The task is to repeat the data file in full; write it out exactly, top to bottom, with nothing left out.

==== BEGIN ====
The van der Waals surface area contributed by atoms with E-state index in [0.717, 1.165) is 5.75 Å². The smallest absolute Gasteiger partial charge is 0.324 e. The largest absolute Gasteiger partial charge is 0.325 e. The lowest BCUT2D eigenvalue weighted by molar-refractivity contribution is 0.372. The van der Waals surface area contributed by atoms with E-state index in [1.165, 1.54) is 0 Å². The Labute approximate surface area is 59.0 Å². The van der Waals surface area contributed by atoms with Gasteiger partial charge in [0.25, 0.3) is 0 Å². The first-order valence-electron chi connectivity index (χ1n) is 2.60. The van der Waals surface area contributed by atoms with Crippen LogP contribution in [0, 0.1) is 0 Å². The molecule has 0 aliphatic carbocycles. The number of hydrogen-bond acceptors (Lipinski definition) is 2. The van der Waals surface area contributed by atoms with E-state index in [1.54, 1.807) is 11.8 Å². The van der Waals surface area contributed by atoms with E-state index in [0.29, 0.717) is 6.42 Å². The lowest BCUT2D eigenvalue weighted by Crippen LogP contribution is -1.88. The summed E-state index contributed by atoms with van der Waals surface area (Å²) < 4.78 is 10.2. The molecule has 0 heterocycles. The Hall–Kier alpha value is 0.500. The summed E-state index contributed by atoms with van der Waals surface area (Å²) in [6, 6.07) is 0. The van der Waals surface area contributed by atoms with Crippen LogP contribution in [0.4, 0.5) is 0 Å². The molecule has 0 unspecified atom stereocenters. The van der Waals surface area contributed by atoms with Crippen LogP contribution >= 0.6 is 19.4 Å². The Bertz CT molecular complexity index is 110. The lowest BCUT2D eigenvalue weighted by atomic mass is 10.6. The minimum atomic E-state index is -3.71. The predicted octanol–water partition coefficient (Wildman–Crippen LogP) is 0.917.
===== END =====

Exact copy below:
The van der Waals surface area contributed by atoms with E-state index in [0.717, 1.165) is 5.75 Å². The smallest absolute Gasteiger partial charge is 0.324 e. The largest absolute Gasteiger partial charge is 0.325 e. The lowest BCUT2D eigenvalue weighted by molar-refractivity contribution is 0.372. The van der Waals surface area contributed by atoms with E-state index in [1.165, 1.54) is 0 Å². The Labute approximate surface area is 59.0 Å². The van der Waals surface area contributed by atoms with Gasteiger partial charge in [0.25, 0.3) is 0 Å². The first-order valence-electron chi connectivity index (χ1n) is 2.60. The van der Waals surface area contributed by atoms with Crippen LogP contribution in [0, 0.1) is 0 Å². The molecule has 0 aliphatic carbocycles. The number of hydrogen-bond acceptors (Lipinski definition) is 2. The van der Waals surface area contributed by atoms with E-state index in [1.54, 1.807) is 11.8 Å². The van der Waals surface area contributed by atoms with E-state index in [0.29, 0.717) is 6.42 Å². The lowest BCUT2D eigenvalue weighted by Crippen LogP contribution is -1.88. The summed E-state index contributed by atoms with van der Waals surface area (Å²) < 4.78 is 10.2. The molecule has 0 heterocycles. The Hall–Kier alpha value is 0.500. The summed E-state index contributed by atoms with van der Waals surface area (Å²) in [6, 6.07) is 0. The van der Waals surface area contributed by atoms with Crippen LogP contribution in [0.4, 0.5) is 0 Å². The molecule has 0 unspecified atom stereocenters. The van der Waals surface area contributed by atoms with Crippen LogP contribution >= 0.6 is 19.4 Å². The Bertz CT molecular complexity index is 110. The lowest BCUT2D eigenvalue weighted by atomic mass is 10.6. The minimum atomic E-state index is -3.71. The predicted octanol–water partition coefficient (Wildman–Crippen LogP) is 0.917.